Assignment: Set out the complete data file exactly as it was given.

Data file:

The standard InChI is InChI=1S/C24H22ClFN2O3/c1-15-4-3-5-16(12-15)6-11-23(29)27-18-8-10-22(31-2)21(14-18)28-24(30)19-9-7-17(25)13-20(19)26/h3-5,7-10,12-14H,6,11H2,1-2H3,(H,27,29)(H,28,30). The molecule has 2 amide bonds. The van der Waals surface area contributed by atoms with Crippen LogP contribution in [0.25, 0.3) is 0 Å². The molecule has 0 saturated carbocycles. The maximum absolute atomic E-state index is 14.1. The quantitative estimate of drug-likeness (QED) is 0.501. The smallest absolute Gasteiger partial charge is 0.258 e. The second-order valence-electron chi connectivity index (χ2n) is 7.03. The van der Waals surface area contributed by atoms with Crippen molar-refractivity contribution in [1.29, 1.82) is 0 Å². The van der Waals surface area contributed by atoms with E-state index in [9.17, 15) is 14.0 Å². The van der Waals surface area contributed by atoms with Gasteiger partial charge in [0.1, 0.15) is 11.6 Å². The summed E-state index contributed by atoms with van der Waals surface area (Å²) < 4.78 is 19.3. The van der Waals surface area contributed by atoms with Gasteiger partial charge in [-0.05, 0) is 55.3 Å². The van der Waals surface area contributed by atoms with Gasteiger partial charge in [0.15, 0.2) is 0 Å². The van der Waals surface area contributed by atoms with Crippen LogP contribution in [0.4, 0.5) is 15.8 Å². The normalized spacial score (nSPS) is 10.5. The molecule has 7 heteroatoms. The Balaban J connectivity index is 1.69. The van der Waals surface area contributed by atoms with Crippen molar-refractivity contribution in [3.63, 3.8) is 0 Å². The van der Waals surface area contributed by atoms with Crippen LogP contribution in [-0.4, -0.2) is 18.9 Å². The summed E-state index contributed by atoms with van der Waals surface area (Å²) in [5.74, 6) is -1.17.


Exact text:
The standard InChI is InChI=1S/C24H22ClFN2O3/c1-15-4-3-5-16(12-15)6-11-23(29)27-18-8-10-22(31-2)21(14-18)28-24(30)19-9-7-17(25)13-20(19)26/h3-5,7-10,12-14H,6,11H2,1-2H3,(H,27,29)(H,28,30). The molecule has 2 amide bonds. The van der Waals surface area contributed by atoms with Crippen LogP contribution in [0.25, 0.3) is 0 Å². The molecule has 0 saturated carbocycles. The maximum absolute atomic E-state index is 14.1. The quantitative estimate of drug-likeness (QED) is 0.501. The smallest absolute Gasteiger partial charge is 0.258 e. The second-order valence-electron chi connectivity index (χ2n) is 7.03. The van der Waals surface area contributed by atoms with Crippen molar-refractivity contribution in [1.29, 1.82) is 0 Å². The van der Waals surface area contributed by atoms with E-state index in [9.17, 15) is 14.0 Å². The van der Waals surface area contributed by atoms with Gasteiger partial charge in [0.1, 0.15) is 11.6 Å². The summed E-state index contributed by atoms with van der Waals surface area (Å²) < 4.78 is 19.3. The van der Waals surface area contributed by atoms with Gasteiger partial charge in [-0.05, 0) is 55.3 Å². The van der Waals surface area contributed by atoms with Gasteiger partial charge in [0.15, 0.2) is 0 Å². The van der Waals surface area contributed by atoms with Crippen LogP contribution in [0.4, 0.5) is 15.8 Å². The normalized spacial score (nSPS) is 10.5. The molecule has 7 heteroatoms. The Balaban J connectivity index is 1.69. The van der Waals surface area contributed by atoms with Crippen molar-refractivity contribution in [3.63, 3.8) is 0 Å². The van der Waals surface area contributed by atoms with Crippen LogP contribution in [-0.4, -0.2) is 18.9 Å². The summed E-state index contributed by atoms with van der Waals surface area (Å²) in [5.74, 6) is -1.17.